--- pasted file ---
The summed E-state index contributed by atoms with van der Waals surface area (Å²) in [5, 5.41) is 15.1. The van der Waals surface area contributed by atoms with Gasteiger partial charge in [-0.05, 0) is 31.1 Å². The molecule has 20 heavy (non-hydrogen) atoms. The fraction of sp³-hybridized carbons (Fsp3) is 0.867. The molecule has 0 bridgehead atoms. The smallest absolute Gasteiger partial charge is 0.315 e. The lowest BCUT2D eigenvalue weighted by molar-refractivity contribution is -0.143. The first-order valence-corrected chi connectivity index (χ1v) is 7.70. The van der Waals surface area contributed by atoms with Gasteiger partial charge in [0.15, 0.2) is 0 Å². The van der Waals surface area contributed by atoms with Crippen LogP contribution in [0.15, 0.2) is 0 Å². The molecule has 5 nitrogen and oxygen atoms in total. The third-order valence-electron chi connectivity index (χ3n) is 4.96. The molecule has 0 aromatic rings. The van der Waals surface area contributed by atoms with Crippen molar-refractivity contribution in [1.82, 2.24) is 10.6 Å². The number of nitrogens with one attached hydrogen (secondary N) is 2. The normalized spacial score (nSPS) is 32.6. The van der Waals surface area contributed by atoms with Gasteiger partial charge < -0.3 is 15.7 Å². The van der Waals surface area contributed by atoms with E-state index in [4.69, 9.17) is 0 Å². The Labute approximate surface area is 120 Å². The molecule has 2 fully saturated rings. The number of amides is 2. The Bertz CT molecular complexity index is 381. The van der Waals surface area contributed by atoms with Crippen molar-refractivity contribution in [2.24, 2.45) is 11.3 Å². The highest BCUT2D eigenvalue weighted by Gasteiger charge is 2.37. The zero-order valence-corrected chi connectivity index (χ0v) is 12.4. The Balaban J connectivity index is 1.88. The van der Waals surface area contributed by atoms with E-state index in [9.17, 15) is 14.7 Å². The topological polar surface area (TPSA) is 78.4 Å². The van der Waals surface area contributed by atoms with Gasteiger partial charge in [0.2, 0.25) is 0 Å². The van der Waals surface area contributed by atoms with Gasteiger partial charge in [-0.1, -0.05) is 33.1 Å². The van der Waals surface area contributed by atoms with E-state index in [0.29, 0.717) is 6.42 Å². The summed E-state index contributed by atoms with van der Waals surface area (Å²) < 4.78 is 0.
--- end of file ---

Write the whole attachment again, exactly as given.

The summed E-state index contributed by atoms with van der Waals surface area (Å²) in [5, 5.41) is 15.1. The van der Waals surface area contributed by atoms with Gasteiger partial charge in [-0.05, 0) is 31.1 Å². The molecule has 20 heavy (non-hydrogen) atoms. The fraction of sp³-hybridized carbons (Fsp3) is 0.867. The molecule has 0 bridgehead atoms. The smallest absolute Gasteiger partial charge is 0.315 e. The lowest BCUT2D eigenvalue weighted by molar-refractivity contribution is -0.143. The first-order valence-corrected chi connectivity index (χ1v) is 7.70. The van der Waals surface area contributed by atoms with Gasteiger partial charge in [0.15, 0.2) is 0 Å². The van der Waals surface area contributed by atoms with Crippen LogP contribution in [0.15, 0.2) is 0 Å². The molecule has 5 nitrogen and oxygen atoms in total. The third-order valence-electron chi connectivity index (χ3n) is 4.96. The molecule has 0 aromatic rings. The van der Waals surface area contributed by atoms with Crippen molar-refractivity contribution in [1.82, 2.24) is 10.6 Å². The number of nitrogens with one attached hydrogen (secondary N) is 2. The normalized spacial score (nSPS) is 32.6. The van der Waals surface area contributed by atoms with Gasteiger partial charge < -0.3 is 15.7 Å². The van der Waals surface area contributed by atoms with E-state index in [4.69, 9.17) is 0 Å². The Labute approximate surface area is 120 Å². The molecule has 2 fully saturated rings. The number of amides is 2. The Bertz CT molecular complexity index is 381. The van der Waals surface area contributed by atoms with Crippen molar-refractivity contribution in [2.24, 2.45) is 11.3 Å². The highest BCUT2D eigenvalue weighted by Gasteiger charge is 2.37. The zero-order valence-corrected chi connectivity index (χ0v) is 12.4. The Balaban J connectivity index is 1.88. The van der Waals surface area contributed by atoms with E-state index in [9.17, 15) is 14.7 Å². The topological polar surface area (TPSA) is 78.4 Å². The van der Waals surface area contributed by atoms with Gasteiger partial charge in [0.2, 0.25) is 0 Å². The van der Waals surface area contributed by atoms with Gasteiger partial charge in [-0.1, -0.05) is 33.1 Å². The van der Waals surface area contributed by atoms with E-state index in [0.29, 0.717) is 6.42 Å². The summed E-state index contributed by atoms with van der Waals surface area (Å²) < 4.78 is 0.